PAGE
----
White House in disarray, distrust looms large ahead of peace plan roll-out

Trump’s defense secretary, Jim Mattis, and his top counter-ISIS official, Brett McGurk, resigned in protest last week over the president’s Syria policy, his treatment of longstanding allies and his perceived acquiescence to international strongmen.

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December 24, 2018 01:23
3 minute read.

Whitehouse in disarray over president's Syria policy, December 24, 2018 (Reuters)

Whitehouse in disarray over president's Syria policy, December 24, 2018 (Reuters)

 
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WASHINGTON – The implosion of US President Donald Trump’s Syria policy team has rattled Middle Eastern powers already bracing for a norm-shifting US peace plan for Israelis and Palestinians.

Trump’s decision on Thursday to retreat from the Syrian battlefield – without consulting his cabinet, top advisers, or US allies – has prompted regional leaders and experts to question whether the president has the diplomatic wherewithal to orchestrate a serious peace initiative.
 
One Israeli official told The Jerusalem Post that Trump’s Syria moves had “weakened” the president’s credibility ahead of the roll-out of his peace plan, which officials hope to release before the spring.
 
And others warn the troop withdrawal will singularly focus Israeli leaders on security fears in the North, dominating their discussions with US officials and undermining their sense of stability entering talks with Ramallah.
 
Trump’s defense secretary, Jim Mattis, and his top counter-ISIS official, Brett McGurk, resigned in protest last week over the president’s Syria policy, his treatment of longstanding allies and his perceived acquiescence to international strongmen.
 
“One of the key elements of the traditional American role in the peace process has been to reduce both the political and security challenges for the parties so they can take calculated risks on peacemaking,” Robert Satloff, executive director of the Washington Institute for Near East Policy, told the Post. “At its core, this approach is built on trust and credibility that America will be there for the risk-takers when the going gets tough. Sadly, recent events have eviscerated that idea.”
 
“Quite apart from their own self-inflicted wounds, there is zero confidence among Palestinians in the administration’s commitment to fair and balanced peacemaking,” Satloff continued. “Even among Israelis, who have cheered Trump on the embassy move and the stalwart support for Israel at the UN, there is a growing sense that – when it comes to practical security matters, as opposed to political symbolism – Israel is on its own, a sense that this week’s decision on Syria only reinforced.”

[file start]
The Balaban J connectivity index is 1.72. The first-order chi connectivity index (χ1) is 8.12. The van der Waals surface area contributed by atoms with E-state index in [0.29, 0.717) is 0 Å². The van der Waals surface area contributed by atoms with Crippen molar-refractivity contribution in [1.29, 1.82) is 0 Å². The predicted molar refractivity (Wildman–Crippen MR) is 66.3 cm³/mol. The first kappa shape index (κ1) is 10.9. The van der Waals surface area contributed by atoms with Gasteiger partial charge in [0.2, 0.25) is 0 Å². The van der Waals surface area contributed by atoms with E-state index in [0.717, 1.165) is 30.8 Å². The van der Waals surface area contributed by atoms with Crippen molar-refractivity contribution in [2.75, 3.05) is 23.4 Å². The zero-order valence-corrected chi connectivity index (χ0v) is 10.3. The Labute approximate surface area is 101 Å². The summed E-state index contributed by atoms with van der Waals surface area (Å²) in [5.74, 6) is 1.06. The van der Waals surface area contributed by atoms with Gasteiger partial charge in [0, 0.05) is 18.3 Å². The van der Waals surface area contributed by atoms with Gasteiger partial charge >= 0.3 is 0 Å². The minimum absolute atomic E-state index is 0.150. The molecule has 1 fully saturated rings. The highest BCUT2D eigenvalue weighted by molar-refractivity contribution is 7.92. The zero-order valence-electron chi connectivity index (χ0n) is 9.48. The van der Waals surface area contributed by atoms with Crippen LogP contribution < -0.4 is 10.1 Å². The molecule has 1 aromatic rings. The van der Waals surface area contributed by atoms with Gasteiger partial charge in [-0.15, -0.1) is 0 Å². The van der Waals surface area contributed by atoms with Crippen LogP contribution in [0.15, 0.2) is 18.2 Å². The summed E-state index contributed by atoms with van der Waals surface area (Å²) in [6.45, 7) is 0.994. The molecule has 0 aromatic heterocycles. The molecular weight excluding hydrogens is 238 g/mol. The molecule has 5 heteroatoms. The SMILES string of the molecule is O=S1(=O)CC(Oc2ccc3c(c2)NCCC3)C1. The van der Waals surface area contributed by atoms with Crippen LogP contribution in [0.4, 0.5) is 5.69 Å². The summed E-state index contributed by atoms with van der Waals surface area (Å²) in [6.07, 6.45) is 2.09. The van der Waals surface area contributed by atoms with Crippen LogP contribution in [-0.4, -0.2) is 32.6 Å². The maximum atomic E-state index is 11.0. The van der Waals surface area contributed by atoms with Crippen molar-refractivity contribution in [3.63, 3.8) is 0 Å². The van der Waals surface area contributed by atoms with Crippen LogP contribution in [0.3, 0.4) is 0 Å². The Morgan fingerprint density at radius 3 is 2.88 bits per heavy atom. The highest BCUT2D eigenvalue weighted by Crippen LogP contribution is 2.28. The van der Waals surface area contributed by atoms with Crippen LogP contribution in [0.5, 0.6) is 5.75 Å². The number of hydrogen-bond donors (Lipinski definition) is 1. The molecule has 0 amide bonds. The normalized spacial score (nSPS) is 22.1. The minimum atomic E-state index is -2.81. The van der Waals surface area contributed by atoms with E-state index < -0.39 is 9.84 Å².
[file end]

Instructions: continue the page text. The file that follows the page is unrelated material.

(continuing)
Israeli officials have spoken out in unison against Trump’s decision – and where there is disagreement, it is over just how damaging the withdrawal will be for the Jewish state. Some military leaders note the relatively small number of US troops that were sent to Syria in the first place, while others point to a larger concern – that Trump was told of the Iranian threat on Israel’s border by his closest political allies and proceeded anyway.
 
Indeed, Trump hinted at this consideration in an off-hand comment last month, acknowledging the concern.
 
“Now, are we going to stay in that part of the world? One reason to is Israel,” he said in an interview.
 
Martin Indyk, who once served as US envoy to the Middle East peace process and now is at the Council on Foreign Relations, told the Post that it is “fanciful” to try and disconnect strategic developments in the region from Israeli-Palestinian talks.
 
“He has already done immense damage to America’s role as peacemaker between the Israelis and Palestinians. Now he has abandoned the repeatedly articulated goal of ending Iran’s presence in Syria, thereby abandoning Israel along with the Syrian Kurds, the Syrian opposition army, and our other allies in the fight against ISIS there,” Indyk said. “Now Trump sends an unmistakable signal to friends and foes alike in the region that the United States is not reliable, that its key spokesmen do not speak for the president, and that the United States is turning its back on the region to the benefit of Russia, Turkey and Iran.”
 
“That has a profound impact on America’s credibility in the region and therefore undermines our ability to influence the regional leaders,” Indyk added. “In those circumstances, how could Trump possibly convince them to support his peace plan, especially when he has already all but guaranteed that the Palestinians will reject it? Why should they take any risks, let alone make life and death decisions, based on what a volcanically unstable and unreliable American leader promises to do?”
 
Michael Oren, Israel’s former ambassador to the US, said in an interview that the US should now focus on a “series of understandings and commitments” about Israel’s increasingly challenging security environment bordering Lebanon and in the Golan Heights. Officials may take advantage of the perception that Trump has slighted Israel over Syria to resurface discussion over US recognition of Israeli sovereignty on the Golan Heights. And they may also use events in Syria to request further delays in publication of the peace plan, citing security priorities.
 
But few in Israel were itching for the release of Trump’s peace plan before Trump’s Syria announcement.
 
White House officials declined to comment on this report.
 
Tovah Lazaroff contributed to this report. 

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